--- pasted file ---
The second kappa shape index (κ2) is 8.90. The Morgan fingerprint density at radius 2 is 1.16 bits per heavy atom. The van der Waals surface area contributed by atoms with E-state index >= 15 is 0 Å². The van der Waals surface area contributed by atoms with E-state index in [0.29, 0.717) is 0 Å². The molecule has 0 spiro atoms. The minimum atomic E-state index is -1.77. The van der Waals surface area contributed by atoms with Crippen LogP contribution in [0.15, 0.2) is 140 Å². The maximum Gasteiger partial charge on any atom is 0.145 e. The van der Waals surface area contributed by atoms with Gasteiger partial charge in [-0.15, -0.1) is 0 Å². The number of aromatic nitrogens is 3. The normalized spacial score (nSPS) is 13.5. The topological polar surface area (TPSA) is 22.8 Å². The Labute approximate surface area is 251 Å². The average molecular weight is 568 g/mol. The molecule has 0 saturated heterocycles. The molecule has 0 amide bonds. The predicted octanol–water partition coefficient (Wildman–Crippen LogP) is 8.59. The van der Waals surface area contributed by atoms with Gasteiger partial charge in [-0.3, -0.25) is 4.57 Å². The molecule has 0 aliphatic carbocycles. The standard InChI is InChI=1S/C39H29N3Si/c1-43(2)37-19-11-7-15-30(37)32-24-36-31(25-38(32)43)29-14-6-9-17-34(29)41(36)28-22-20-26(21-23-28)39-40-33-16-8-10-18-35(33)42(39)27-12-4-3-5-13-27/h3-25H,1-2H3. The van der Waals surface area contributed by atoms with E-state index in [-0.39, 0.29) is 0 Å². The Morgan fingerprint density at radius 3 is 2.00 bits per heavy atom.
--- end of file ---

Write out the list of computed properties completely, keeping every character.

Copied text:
The second kappa shape index (κ2) is 8.90. The Morgan fingerprint density at radius 2 is 1.16 bits per heavy atom. The van der Waals surface area contributed by atoms with E-state index >= 15 is 0 Å². The van der Waals surface area contributed by atoms with E-state index in [0.29, 0.717) is 0 Å². The molecule has 0 spiro atoms. The minimum atomic E-state index is -1.77. The van der Waals surface area contributed by atoms with Crippen LogP contribution in [0.15, 0.2) is 140 Å². The maximum Gasteiger partial charge on any atom is 0.145 e. The van der Waals surface area contributed by atoms with Gasteiger partial charge in [-0.15, -0.1) is 0 Å². The number of aromatic nitrogens is 3. The normalized spacial score (nSPS) is 13.5. The topological polar surface area (TPSA) is 22.8 Å². The Labute approximate surface area is 251 Å². The average molecular weight is 568 g/mol. The molecule has 0 saturated heterocycles. The molecule has 0 amide bonds. The predicted octanol–water partition coefficient (Wildman–Crippen LogP) is 8.59. The van der Waals surface area contributed by atoms with Gasteiger partial charge in [-0.3, -0.25) is 4.57 Å². The molecule has 0 aliphatic carbocycles. The standard InChI is InChI=1S/C39H29N3Si/c1-43(2)37-19-11-7-15-30(37)32-24-36-31(25-38(32)43)29-14-6-9-17-34(29)41(36)28-22-20-26(21-23-28)39-40-33-16-8-10-18-35(33)42(39)27-12-4-3-5-13-27/h3-25H,1-2H3. The van der Waals surface area contributed by atoms with E-state index in [-0.39, 0.29) is 0 Å². The Morgan fingerprint density at radius 3 is 2.00 bits per heavy atom.